Weight Gain During Pregnancy: How Much Is Too Much?
Gaining too much weight during pregnancy can increase the risk of diabetes for you and your baby. Here’s what to know about a healthy gain and losing weight after baby’s birth.
By: Sue Cotey and Andrea Harris, RNs
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Gaining weight during your pregnancy is perfectly normal. But it’s important to avoid gaining too much because this can dramatically increase your risk of gestational diabetes. It also may pose several risks for your baby.
Mothers with gestational diabetes have a greater risk of having bigger babies, babies with breathing problems and children who later in life are overweight and/or develop diabetes.
Also, research shows that about half of moms who have gestational diabetes end up developing type 2 diabetes in the next 10 years.
Pregnancy weight gain is different for everyone. A good rule of thumb, though, is to limit your weight gain to between 25 and 35 pounds.
If you are thinner before pregnancy, you may need to gain 28 to 40 pounds. If you are overweight, you probably only need to gain between 15 and 25 pounds.
Pay attention to how quickly you gain weight, also. High rates of weight gain, especially early in pregnancy, can also increase the risk for gestational diabetes.
You also want to do everything you can to stabilize your weight between pregnancies. A study published by Norwegian researchers tracked women between their first and second pregnancies. The women who gained weight (instead of losing or remaining stable) were found to be more likely to get gestational diabetes during their second pregnancy.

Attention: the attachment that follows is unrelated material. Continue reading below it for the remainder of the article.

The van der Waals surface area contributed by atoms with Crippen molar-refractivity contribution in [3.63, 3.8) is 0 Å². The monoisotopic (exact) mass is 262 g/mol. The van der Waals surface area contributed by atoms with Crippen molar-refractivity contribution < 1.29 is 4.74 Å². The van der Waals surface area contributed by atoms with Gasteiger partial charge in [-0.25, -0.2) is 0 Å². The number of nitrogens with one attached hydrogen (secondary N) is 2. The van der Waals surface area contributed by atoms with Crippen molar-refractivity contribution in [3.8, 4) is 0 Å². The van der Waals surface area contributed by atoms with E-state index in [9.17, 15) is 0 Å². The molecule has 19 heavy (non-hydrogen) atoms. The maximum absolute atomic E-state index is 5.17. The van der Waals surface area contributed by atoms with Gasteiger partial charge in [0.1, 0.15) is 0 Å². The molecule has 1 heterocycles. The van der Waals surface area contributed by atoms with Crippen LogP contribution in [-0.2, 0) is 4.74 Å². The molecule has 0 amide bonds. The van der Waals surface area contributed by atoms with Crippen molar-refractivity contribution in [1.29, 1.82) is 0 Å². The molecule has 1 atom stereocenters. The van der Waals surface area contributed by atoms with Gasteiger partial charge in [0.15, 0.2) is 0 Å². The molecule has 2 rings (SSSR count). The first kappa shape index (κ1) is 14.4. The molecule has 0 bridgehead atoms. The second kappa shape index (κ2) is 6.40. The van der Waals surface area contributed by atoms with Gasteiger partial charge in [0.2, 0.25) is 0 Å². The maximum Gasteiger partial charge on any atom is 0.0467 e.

In fact, a gain of one or two body mass index (BMI) points doubled the risk, and gaining four or more points increased the risk fivefold.
It’s OK to lose weight if you are coming into a pregnancy above a healthy weight. Researchers have found that overweight moms who lose weight before their second pregnancy can decrease their risk of gestational diabetes.
Are you planning ahead for a pregnancy? Aim for a BMI of less than 25. If you’re not quite there, aim for lower than 30; anything higher increases your risk for gestational diabetes.
Keep those workouts going. One way to improve your health and reduce the risk of diabetes is to incorporate regular physical activity into your life. This can help you lose weight and reduce insulin resistance. It’s especially important if you had gestational diabetes during a previous pregnancy.
Watch your diet. You’re not technically “eating for two.” You don’t need to increase caloric intake until your second trimester. And, even then, you only need about 300 extra calories per day. This can equate to 1.) 2 cups of lowfat milk 2.) an apple and two tablespoons of peanut butter or 3.) whole wheat pita and a one-quarter cup of hummus. After your baby is born you’ll need about 500 extra calories if you are breastfeeding.
Don’t rush to get back to your pre-preggo weight. It’s hard to be patient, but be gentle with yourself about your weight loss goals after pregnancy. Your body goes through many changes during pregnancy that take time to reverse. It may take up to a year. You can begin exercising at six weeks postpartum with a goal of losing one or two pounds each week.
If you have concerns about your weight before, during or after pregnancy, talk to your doctor. Together, you can come up with a healthy diet and exercise plan.